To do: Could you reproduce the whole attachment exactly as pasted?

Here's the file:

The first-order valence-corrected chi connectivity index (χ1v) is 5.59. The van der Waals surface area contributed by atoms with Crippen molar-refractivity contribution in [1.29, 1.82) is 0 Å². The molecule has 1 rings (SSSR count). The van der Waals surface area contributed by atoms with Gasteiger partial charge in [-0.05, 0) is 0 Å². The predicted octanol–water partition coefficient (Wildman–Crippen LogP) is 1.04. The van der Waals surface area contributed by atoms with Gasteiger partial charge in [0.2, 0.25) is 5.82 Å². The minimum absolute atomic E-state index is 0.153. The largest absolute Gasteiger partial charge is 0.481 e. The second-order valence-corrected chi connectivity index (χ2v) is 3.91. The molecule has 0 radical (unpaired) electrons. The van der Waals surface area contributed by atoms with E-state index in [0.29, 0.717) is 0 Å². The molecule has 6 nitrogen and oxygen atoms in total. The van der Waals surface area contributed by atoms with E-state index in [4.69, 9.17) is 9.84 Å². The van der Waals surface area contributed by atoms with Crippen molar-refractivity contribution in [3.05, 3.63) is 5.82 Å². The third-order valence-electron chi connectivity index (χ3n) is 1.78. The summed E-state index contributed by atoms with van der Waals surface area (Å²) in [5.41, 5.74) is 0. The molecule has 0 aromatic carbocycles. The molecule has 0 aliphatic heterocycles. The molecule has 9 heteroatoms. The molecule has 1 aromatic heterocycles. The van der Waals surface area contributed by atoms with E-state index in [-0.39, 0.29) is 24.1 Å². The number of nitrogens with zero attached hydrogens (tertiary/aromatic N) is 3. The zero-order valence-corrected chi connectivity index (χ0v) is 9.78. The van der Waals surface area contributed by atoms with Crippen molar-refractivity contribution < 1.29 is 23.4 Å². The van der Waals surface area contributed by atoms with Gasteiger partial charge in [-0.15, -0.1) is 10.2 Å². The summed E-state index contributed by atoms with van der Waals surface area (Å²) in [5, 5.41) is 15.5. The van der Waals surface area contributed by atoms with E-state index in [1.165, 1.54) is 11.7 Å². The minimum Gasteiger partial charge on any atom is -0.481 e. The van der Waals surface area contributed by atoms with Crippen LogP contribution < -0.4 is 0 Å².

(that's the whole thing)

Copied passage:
The first-order valence-corrected chi connectivity index (χ1v) is 5.59. The van der Waals surface area contributed by atoms with Crippen molar-refractivity contribution in [1.29, 1.82) is 0 Å². The molecule has 1 rings (SSSR count). The van der Waals surface area contributed by atoms with Gasteiger partial charge in [-0.05, 0) is 0 Å². The predicted octanol–water partition coefficient (Wildman–Crippen LogP) is 1.04. The van der Waals surface area contributed by atoms with Gasteiger partial charge in [0.2, 0.25) is 5.82 Å². The minimum absolute atomic E-state index is 0.153. The largest absolute Gasteiger partial charge is 0.481 e. The second-order valence-corrected chi connectivity index (χ2v) is 3.91. The molecule has 0 radical (unpaired) electrons. The van der Waals surface area contributed by atoms with E-state index in [0.29, 0.717) is 0 Å². The molecule has 6 nitrogen and oxygen atoms in total. The van der Waals surface area contributed by atoms with E-state index in [4.69, 9.17) is 9.84 Å². The van der Waals surface area contributed by atoms with Crippen molar-refractivity contribution in [3.05, 3.63) is 5.82 Å². The third-order valence-electron chi connectivity index (χ3n) is 1.78. The summed E-state index contributed by atoms with van der Waals surface area (Å²) in [5.41, 5.74) is 0. The molecule has 0 aromatic carbocycles. The molecule has 0 aliphatic heterocycles. The molecule has 9 heteroatoms. The molecule has 1 aromatic heterocycles. The van der Waals surface area contributed by atoms with E-state index in [-0.39, 0.29) is 24.1 Å². The number of nitrogens with zero attached hydrogens (tertiary/aromatic N) is 3. The zero-order valence-corrected chi connectivity index (χ0v) is 9.78. The van der Waals surface area contributed by atoms with Crippen molar-refractivity contribution < 1.29 is 23.4 Å². The van der Waals surface area contributed by atoms with Gasteiger partial charge in [-0.15, -0.1) is 10.2 Å². The summed E-state index contributed by atoms with van der Waals surface area (Å²) in [5, 5.41) is 15.5. The van der Waals surface area contributed by atoms with E-state index in [1.165, 1.54) is 11.7 Å². The minimum Gasteiger partial charge on any atom is -0.481 e. The van der Waals surface area contributed by atoms with Crippen LogP contribution < -0.4 is 0 Å².